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It’s time to say ‘No’ to N2O

Nicole Dyer, Greener Veterinary Practice Working Group

Nitrous oxide is a gaseous anaesthetic traditionally used alongside other anaesthetic agents as an adjunctive analgesia. It is, along with other inhalant anaesthetic gases, a potent greenhouse gas, so therefore calls amongst human anaesthetists to reduce its use in healthcare1 and even the demand to eliminate its use completely by veterinary anaesthetists2.

There is now little scientific doubt that climate change is being driven by the anthropomorphic production of greenhouse gases, the most notable being carbon dioxide. Greenhouse gas accumulation within the atmosphere leads to less radiation being reflected from earth back into space and instead it being absorbed by greenhouse gases and reemitted as energy towards earth causing a general warming effect. Whilst carbon dioxide is the most talked about player in this effect, it is not alone. The main greenhouse gases that are outlined and monitored by the Intergovernmental Panel on Climate Change (IPPC) are carbon dioxide, methane, nitrous oxide and halocarbons3. Whilst not formally monitored, it is worth noting that anaesthetic gases such as isoflurane and sevoflurane also act as greenhouse gases and come under the category of fluorocarbons.

Not all greenhouse gases are equal - their effect depends on what frequency and amount of radiation they reflect and their persistence within the atmosphere. This difference in effect is compared by using the global warming potential (GWP) over 100 years with carbon dioxide often being used as a standard of 1. Carbon dioxide equivalency (CO2e) is a quantity that describes the amount of CO2 that would have the same GWP over 100 years.

Table 1: Atmospheric characteristic of anaesthetic agents reproduced from Jones and West 2019

Table 1 illustrates the GWP and CO2e for common anaesthetic agent used within the UK. The longevity of nitrous oxide within the atmosphere gives it a much higher CO2e than the other inhalant anaesthetics available, except for desflurane which is not routinely used in veterinary anaesthesia. This is why despite being present in the atmosphere in smaller quantities, anaesthetic gases are disproportionately effective as greenhouse gases compared to CO2. In addition to its greenhouse effect, another environmental consideration about nitrous oxide is that it has a damaging effect on the ozone layer. Ozone depletion leads to more damaging solar radiation and ultraviolet light being emitted to earth rather than reflected. In addition, prolonged exposures to nitrous oxide also have a negative effect on human health.

It is important to note that anaesthesia is not the only, or even the largest, source of global emissions of nitrous oxide - the majority of nitrous oxide emissions originate from agriculture4. However, given that we have many alternative analgesia protocols that can be used within veterinary anaesthesia its environmental impact outweighs its clinical benefit and importance and therefore it is hard to justify its ongoing use.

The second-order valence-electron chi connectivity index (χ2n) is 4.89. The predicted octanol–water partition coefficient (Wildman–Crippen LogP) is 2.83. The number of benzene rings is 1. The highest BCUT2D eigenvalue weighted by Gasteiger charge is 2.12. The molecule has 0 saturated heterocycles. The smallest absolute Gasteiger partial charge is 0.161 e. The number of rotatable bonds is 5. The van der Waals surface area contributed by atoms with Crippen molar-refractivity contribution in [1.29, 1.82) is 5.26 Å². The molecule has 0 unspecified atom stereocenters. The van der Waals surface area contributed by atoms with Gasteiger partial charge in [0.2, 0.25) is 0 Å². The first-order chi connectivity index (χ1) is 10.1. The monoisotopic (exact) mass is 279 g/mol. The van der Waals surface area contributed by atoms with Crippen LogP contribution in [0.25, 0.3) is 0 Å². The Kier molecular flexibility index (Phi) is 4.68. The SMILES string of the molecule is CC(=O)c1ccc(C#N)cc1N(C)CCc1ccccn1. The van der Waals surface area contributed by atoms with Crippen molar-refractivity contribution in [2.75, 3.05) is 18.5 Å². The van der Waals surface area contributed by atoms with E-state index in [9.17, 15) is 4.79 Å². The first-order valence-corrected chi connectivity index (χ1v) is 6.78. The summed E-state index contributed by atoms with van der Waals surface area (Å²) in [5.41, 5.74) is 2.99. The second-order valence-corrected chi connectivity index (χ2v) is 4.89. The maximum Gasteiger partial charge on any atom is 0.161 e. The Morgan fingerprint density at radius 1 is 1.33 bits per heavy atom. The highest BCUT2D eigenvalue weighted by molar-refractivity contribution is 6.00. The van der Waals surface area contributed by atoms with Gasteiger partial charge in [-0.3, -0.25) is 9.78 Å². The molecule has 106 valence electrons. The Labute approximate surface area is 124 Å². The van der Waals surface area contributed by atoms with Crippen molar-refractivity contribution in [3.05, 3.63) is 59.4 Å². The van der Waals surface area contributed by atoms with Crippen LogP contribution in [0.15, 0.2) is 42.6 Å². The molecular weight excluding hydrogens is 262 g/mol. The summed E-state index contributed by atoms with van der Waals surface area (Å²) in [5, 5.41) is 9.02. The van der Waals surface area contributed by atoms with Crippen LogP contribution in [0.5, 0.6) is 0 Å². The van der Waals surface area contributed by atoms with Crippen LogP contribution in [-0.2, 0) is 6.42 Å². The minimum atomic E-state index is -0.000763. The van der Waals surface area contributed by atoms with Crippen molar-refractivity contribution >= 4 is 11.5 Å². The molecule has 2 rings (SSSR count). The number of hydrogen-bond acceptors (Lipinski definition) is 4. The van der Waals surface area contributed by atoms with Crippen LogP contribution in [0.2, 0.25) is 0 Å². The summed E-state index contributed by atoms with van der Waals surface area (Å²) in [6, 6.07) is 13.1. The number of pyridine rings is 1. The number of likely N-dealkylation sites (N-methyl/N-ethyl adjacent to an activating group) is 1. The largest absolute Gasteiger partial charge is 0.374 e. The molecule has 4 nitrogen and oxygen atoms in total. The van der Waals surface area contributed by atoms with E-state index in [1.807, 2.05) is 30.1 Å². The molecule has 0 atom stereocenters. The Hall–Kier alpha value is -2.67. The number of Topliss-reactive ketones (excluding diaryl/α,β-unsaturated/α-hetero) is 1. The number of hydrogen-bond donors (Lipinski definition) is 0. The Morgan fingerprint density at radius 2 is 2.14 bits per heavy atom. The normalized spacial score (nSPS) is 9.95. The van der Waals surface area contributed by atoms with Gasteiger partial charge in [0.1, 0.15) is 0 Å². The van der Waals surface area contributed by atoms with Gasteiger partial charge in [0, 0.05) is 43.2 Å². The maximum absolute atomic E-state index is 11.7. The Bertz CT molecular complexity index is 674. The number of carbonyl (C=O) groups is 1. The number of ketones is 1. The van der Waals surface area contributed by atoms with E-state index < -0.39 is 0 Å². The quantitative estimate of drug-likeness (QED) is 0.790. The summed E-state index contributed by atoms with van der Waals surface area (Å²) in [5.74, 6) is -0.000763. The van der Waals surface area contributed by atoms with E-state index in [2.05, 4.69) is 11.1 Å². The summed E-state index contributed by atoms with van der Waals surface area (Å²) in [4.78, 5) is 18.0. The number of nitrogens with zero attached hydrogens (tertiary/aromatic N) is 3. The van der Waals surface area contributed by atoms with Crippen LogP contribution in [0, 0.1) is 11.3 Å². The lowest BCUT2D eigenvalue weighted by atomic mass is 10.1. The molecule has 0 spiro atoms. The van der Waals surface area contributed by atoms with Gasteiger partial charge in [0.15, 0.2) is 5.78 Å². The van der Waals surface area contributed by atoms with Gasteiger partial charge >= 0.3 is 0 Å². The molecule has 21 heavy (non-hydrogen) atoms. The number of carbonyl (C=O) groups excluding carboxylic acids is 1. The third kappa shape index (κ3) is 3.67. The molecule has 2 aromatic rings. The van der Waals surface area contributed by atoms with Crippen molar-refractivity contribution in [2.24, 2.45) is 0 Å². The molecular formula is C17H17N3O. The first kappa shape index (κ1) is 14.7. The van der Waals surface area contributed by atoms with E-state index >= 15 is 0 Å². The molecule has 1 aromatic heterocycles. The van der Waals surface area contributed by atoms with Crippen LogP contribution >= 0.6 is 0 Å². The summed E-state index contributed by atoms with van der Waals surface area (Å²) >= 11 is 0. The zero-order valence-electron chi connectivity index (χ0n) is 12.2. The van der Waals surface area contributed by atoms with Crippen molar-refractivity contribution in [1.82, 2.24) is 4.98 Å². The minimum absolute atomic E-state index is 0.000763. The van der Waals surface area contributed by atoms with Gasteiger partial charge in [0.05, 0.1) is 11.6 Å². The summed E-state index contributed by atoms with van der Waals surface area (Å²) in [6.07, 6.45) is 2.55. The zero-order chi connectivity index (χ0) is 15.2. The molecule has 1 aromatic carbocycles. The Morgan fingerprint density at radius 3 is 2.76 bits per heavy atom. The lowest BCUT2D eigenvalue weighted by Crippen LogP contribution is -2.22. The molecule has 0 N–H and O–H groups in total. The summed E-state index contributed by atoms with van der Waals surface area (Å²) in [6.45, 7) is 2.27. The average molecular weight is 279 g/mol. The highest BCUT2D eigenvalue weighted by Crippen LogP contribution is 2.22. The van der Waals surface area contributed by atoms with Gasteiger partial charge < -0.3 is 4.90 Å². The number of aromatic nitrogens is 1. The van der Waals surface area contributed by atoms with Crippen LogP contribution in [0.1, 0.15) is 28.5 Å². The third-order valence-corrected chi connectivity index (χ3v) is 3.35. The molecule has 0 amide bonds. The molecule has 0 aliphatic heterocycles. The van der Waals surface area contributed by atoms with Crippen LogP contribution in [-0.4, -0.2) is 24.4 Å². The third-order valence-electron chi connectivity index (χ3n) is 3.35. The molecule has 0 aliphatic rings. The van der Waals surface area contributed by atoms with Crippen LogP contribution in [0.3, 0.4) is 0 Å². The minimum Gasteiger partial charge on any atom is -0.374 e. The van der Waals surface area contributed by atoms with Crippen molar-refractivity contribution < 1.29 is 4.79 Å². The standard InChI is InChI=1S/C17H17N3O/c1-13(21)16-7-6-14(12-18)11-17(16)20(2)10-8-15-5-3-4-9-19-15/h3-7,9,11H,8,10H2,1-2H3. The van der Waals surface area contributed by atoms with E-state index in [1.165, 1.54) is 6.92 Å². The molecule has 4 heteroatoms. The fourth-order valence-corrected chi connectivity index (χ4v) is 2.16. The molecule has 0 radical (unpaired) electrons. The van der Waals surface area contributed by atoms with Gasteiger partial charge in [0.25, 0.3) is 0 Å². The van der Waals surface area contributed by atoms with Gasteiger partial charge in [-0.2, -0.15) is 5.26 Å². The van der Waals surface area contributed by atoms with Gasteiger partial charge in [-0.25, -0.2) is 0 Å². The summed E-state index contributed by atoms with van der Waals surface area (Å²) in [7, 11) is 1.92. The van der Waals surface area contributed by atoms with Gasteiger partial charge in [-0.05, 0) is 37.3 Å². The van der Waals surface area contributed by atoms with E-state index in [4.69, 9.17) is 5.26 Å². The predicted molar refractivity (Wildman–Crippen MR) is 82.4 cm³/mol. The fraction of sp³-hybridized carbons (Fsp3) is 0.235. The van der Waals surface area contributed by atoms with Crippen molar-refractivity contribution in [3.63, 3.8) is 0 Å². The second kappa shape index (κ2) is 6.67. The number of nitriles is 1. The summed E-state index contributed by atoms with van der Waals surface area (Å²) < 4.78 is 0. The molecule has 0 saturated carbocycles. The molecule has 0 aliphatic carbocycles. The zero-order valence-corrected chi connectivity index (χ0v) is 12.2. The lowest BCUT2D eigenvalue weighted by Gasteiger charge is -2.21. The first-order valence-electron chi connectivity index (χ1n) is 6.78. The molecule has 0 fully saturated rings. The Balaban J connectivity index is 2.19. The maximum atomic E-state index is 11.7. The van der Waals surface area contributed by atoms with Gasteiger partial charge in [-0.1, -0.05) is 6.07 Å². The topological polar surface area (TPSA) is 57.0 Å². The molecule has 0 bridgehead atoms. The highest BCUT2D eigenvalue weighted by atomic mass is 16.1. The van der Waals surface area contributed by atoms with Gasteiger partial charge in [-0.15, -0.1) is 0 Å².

Phasing out nitrous – where do I start?

The first question to answer would be - during what procedures is nitrous oxide currently being used and why? What other anaesthetic agents are being used alongside it currently? Once this is known you then can start to identify what alternative protocols could be used to replace the analgesia effect that nitrous oxide has within these procedures.

Alternatives to consider implementing include:

  • Pre-medications
    • Using full mu agonist opiates like methadone provides better analgesia as part of our premedication.
    • Where clinically appropriate incorporating alpha 2 agonists into a premedication can have a dose sparing effect on other anaesthetic agents being used.
  • Adjunctive analgesia:
    • Other forms of agents can be administered perioperatively if additional analgesia is required to stabilise an anaesthetic either as single administrations/bolus or continuous rate infusions.
    • Ketamine, lidocaine and fentanyl are examples of medication that can be used in this way to assist in providing perioperative analgesia.
  • Local Anaesthesia:
    • Local nerve blocks and other regional anaesthesia techniques will reduce response to noxious stimuli and can have a dose sparing effect on other agents being used.

As well as facilitating the reduction of nitrous oxide use, such techniques can also facilitate reducing isoflurane/ sevoflurane needs during procedures and generally increase our patient comfort post operatively – that’s a win-win I’d say!

Other top tips:

  • Communication with the team is imperative whenever considering a change in protocol and behaviours. We must listen to team members concerns about a change, have clear steps in place to monitor whether our change is being successful and be able to provide training in any areas where team members are not confident.
  • It is worth keeping nitrous available during the transition period so that colleagues know it is still there if they need to fall back on what they know.
  • Changing something as important as anaesthesia protocols can be daunting. For assistance consider reaching out to a specialist practice in your area as they are likely to be more than happy to offer what assistance and advice they can.


  1. Centre for Sustainable Healthcare, The Nitrous Oxide Project, available at: (accessed 17/09/2022)
  2. Jones, R.S. and West, E., 2019. Environmental sustainability in veterinary anaesthesia. Veterinary Anaesthesia and Analgesia, 46(4), pp.409-420.
  3. Watson, R.T., Rodhe H., Oeschager H., Siegenthaler U., Greenhouse Gases and Aerosols
  4. United States Environmental Protection Agency, Overview of Greenhouse Gases, available at: (accessed 21/10/22)